March 2016
Volume 57, Issue 3
Open Access
Eye Movements, Strabismus, Amblyopia and Neuro-ophthalmology  |   March 2016
Visual Field Outcomes for the Idiopathic Intracranial Hypertension Treatment Trial (IIHTT)
Author Affiliations & Notes
  • Michael Wall
    Department of Neurology, University of Iowa, Iowa City, Iowa, United States
    Department of Ophthalmology and Visual Sciences, University of Iowa, Iowa City, Iowa, United States
  • Chris A. Johnson
    Department of Ophthalmology and Visual Sciences, University of Iowa, Iowa City, Iowa, United States
  • Kimberly E. Cello
    Department of Ophthalmology and Vision Science, University of California Davis, Davis, California, United States
  • K. D. Zamba
    Department of Biostatistics, College of Public Health, University of Iowa, Iowa City, Iowa, United States
  • Michael P. McDermott
    Departments of Biostatistics and Computational Biology and Neurology, University of Rochester Medical Center, Rochester, New York, United States
  • John L. Keltner
    Department of Ophthalmology and Vision Science, University of California Davis, Davis, California, United States
    Department of Neurology and Neurological Surgery, University of California Davis, Davis, California, United States
  • Correspondence: Michael Wall, University of Iowa Hospitals and Clinics, Department of Neurology, 200 Hawkins Drive, Iowa City, IA 52242-1091, USA; michael-wall@uiowa.edu
Investigative Ophthalmology & Visual Science March 2016, Vol.57, 805-812. doi:10.1167/iovs.15-18626
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      Michael Wall, Chris A. Johnson, Kimberly E. Cello, K. D. Zamba, Michael P. McDermott, John L. Keltner, for the NORDIC Idiopathic Intracranial Hypertension Study Group; Visual Field Outcomes for the Idiopathic Intracranial Hypertension Treatment Trial (IIHTT). Invest. Ophthalmol. Vis. Sci. 2016;57(3):805-812. doi: 10.1167/iovs.15-18626.

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      © ARVO (1962-2015); The Authors (2016-present)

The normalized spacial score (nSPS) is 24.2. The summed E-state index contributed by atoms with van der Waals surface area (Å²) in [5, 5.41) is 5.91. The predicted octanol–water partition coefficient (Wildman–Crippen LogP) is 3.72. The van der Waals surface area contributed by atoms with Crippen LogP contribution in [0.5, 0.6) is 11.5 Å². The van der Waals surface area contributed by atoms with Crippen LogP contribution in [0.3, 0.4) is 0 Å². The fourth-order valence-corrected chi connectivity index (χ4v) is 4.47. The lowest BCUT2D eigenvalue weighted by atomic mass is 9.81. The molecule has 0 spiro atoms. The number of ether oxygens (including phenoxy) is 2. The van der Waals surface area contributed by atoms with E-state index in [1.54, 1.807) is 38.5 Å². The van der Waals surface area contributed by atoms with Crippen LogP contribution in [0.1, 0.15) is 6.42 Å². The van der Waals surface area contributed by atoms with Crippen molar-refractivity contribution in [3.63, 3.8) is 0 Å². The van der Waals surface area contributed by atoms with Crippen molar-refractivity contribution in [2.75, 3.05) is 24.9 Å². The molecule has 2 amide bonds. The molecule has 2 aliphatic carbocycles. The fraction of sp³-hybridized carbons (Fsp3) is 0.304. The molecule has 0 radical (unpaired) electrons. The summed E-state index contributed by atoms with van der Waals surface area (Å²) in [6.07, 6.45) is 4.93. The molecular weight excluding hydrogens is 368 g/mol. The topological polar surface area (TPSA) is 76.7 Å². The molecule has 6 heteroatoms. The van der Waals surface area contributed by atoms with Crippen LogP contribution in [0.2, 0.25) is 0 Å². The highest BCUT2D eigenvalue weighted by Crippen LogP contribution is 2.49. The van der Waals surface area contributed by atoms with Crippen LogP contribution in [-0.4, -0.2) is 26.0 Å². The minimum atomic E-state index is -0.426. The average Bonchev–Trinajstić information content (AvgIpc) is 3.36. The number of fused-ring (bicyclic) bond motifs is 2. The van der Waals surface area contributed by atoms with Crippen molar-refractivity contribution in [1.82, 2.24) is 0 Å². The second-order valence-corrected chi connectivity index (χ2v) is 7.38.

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Abstract

Purpose: The Idiopathic Intracranial Hypertension Treatment Trial (IIHTT) showed that acetazolamide provided a modest, significant improvement in mean deviation (MD). Here, we further analyze visual field changes over the 6-month study period.

Methods: Of 165 subjects with mild visual loss in the IIHTT, 125 had perimetry at baseline and 6 months. We evaluated pointwise linear regression of visual sensitivity versus time to classify test locations in the worst MD (study) eye as improving or not; pointwise changes from baseline to month 6 in decibels; and clinical consensus of change from baseline to 6 months.

Results: The average study eye had 36 of 52 test locations with improving sensitivity over 6 months using pointwise linear regression, but differences between the acetazolamide and placebo groups were not significant. Pointwise results mostly improved in both treatment groups with the magnitude of the mean change within groups greatest and statistically significant around the blind spot and the nasal area, especially in the acetazolamide group. The consensus classification of visual field change from baseline to 6 months in the study eye yielded percentages (acetazolamide, placebo) of 7.2% and 17.5% worse, 35.1% and 31.7% with no change, and 56.1% and 50.8% improved; group differences were not statistically significant.

Conclusions: In the IIHTT, compared to the placebo group, the acetazolamide group had a significant pointwise improvement in visual field function, particularly in the nasal and pericecal areas; the latter is likely due to reduction in blind spot size related to improvement in papilledema. (ClinicalTrials.gov number, NCT01003639.)

The Idiopathic Intracranial Hypertension Treatment Trial (IIHTT) is a multicenter randomized, double-blind, placebo-controlled study that evaluated the efficacy of a weight reduction and low-sodium diet plus acetazolamide versus the diet plus placebo in reducing or reversing visual field loss in subjects with mild visual loss. We found the acetazolamide group had significantly improved perimetric mean deviation (MD), papilledema grade, quality of life measures, and cerebrospinal fluid (CSF) pressure.1 
It is well known that visual field defects in idiopathic intracranial hypertension (IIH) can be improved with treatment2 and can be due to a variety of mechanisms. The main mechanism is thought to be CSF pressure–related disruption of axonal transport3,4 leading to intraneuronal optic nerve ischemia at the level of the optic nerve head. Another common mechanism is enlargement of the blind spot; this type of visual loss, mostly from peripapillary hyperopia, is refractive in origin.5 Less common causes of visual loss are fluid tracking from the optic disc to the fovea (neurosensory detachment) and the refractive visual loss related to choroidal folds.6 
A study of patients with highly asymmetric papilledema has suggested a model of visual loss in IIH characterized by a generalized depression of the visual field.7,8 The model predicts visual loss greater in magnitude with increasing visual field eccentricity. This and another study concluded that the amount of visual loss correlates with the severity of optic disc edema— eyes with more optic disc edema generally had more visual loss.7,8 This relationship between degree of papilledema and visual loss suggests that visual loss in IIH occurs due to papilledema and not from a retrolaminar mechanism.